Nancy LeTourneau delved into the mystery of the “reality gap” over at the Washington Monthly blog earlier today. If you’re not familiar with that (the reality gap, not Washington Monthly), it’s the phenomenon of large segments of the population believing things that are demonstrably untrue, for example that unemployment has risen under Obama (it has not), or that more people are without health insurance (they are not). They call this a “gap” because—there is no gentle way to put this—it’s almost always Republicans who get the facts wrong.

Nancy says she’s open to suggestions, so here we go. Allow me to slip on my Liberal Hat first:

  • GET RID OF FOX NEWS
  • Work individually with the chronically misinformed to fill them in one step at a time. It seems like a thankless task, but trust me, it does something.
  • DID I MENTION GET RID OF FOX NEWS AND RUSH LIMBAUGH WHILE YOU’RE AT IT

For a different perspective, <Pastor hat>:

  • Even liberal Christians have something to offer in insisting that there is an actual truth out there, a reality not of our own making. The gospel of John, for example, describes Jesus as “full of grace and truth.”
  • To insist on this truth, as Christians have done for thousands of years, does not require us to get entangled in debates about postmodernity or scientific-vs.-supernatural ways of knowing. The “truth” that John names has nothing to do with language games or dinosaur fossils. It is quite simply taking a stand in existence on the premise that the same restless, creative power of love that brought the universe into existence entered into flesh and blood in the man Jesus of Nazareth, and continues to work in those who choose to cooperate with it even today. Now that’s a ballsy claim about reality.
  • We can watch this truth unfold in the world around us, if we’re willing to listen for it, carefully, accurately, and without the defensive posture of wanting someone to tell us what “they” won’t. Christians have no business falling for lies, propoganda, fake news, or the temptation to give up on knowing what’s true and what’s not.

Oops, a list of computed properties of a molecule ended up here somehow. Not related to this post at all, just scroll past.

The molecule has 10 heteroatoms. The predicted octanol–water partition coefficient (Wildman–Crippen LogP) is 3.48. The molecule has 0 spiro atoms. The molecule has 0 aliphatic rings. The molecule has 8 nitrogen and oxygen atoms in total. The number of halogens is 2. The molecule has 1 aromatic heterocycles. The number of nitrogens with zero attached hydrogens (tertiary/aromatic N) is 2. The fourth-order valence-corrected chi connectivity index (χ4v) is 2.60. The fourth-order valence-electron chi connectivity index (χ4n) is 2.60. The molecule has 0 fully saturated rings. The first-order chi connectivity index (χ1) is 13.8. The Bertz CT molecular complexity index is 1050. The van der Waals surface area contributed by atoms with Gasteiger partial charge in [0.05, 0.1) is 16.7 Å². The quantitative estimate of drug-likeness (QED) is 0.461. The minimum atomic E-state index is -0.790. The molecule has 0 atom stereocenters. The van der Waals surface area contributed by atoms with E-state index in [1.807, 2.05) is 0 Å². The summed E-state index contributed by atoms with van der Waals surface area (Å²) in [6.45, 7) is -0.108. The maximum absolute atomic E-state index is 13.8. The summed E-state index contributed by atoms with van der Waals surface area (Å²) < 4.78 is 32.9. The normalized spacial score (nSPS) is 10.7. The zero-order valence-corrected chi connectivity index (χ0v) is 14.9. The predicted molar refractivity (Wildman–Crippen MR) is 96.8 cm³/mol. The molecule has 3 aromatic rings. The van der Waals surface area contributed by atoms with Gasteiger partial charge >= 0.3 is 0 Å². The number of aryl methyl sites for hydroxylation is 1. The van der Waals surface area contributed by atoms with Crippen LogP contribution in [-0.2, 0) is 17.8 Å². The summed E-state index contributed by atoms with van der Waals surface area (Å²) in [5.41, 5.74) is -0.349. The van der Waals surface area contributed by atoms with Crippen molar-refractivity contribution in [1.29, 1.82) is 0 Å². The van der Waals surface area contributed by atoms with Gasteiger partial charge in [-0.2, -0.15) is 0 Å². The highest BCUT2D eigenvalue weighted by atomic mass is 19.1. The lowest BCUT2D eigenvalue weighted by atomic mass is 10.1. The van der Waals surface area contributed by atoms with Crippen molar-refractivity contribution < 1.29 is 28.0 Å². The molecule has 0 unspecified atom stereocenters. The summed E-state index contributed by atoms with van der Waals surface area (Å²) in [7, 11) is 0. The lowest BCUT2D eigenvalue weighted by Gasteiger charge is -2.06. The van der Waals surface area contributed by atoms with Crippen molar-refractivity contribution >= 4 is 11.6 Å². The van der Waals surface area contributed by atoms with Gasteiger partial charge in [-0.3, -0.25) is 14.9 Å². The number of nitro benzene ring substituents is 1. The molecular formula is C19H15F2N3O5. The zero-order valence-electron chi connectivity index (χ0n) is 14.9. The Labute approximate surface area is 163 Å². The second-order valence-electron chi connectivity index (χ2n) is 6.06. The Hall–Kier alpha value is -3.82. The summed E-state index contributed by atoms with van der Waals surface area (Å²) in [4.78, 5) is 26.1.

<Social Science hat>:

  • Unfortunately, we also have to reckon with another truth, which is that people don’t choose their ideological affiliations because of the facts, but the other way around. They choose their truth based on which tribe they belong to. In a contest between believing that the first black president in particular and Democrats in general have accomplished great things for Americans or allowing the cozy assumptions of white supremacy to remain intact, well, which one do you think is going to win? That’s right: the option that tells the chooser they are a virtuous and responsible member of society, well-fit for and accepted by friends and neighbors.

<Liberal Hat>:

  • So you’re saying we’re screwed?

<Pastor hat>:

  • We prefer to say “damned for all eternity.”

<Social Science hat>:

  • I’m saying don’t hold your breath. It takes an extraordinary amount of work to break through the cognitive limits of group-think. It may be impossible to do it perfectly.

<Pastor hat>:

  • It’s not a matter of absorbing and accepting facts, then, so much as repentance leading to the conversion of one’s very soul.

<Social Science hat>:

  • Bingo.

<Liberal hat>:

  • We are so screwed.

<Pastor hat>:

  • We prefer to say, “Come Lord Jesus! Come quickly!”

<Social Science hat>:

  • Bingo.

In:  Politics  Christianity  Theology  Hats 

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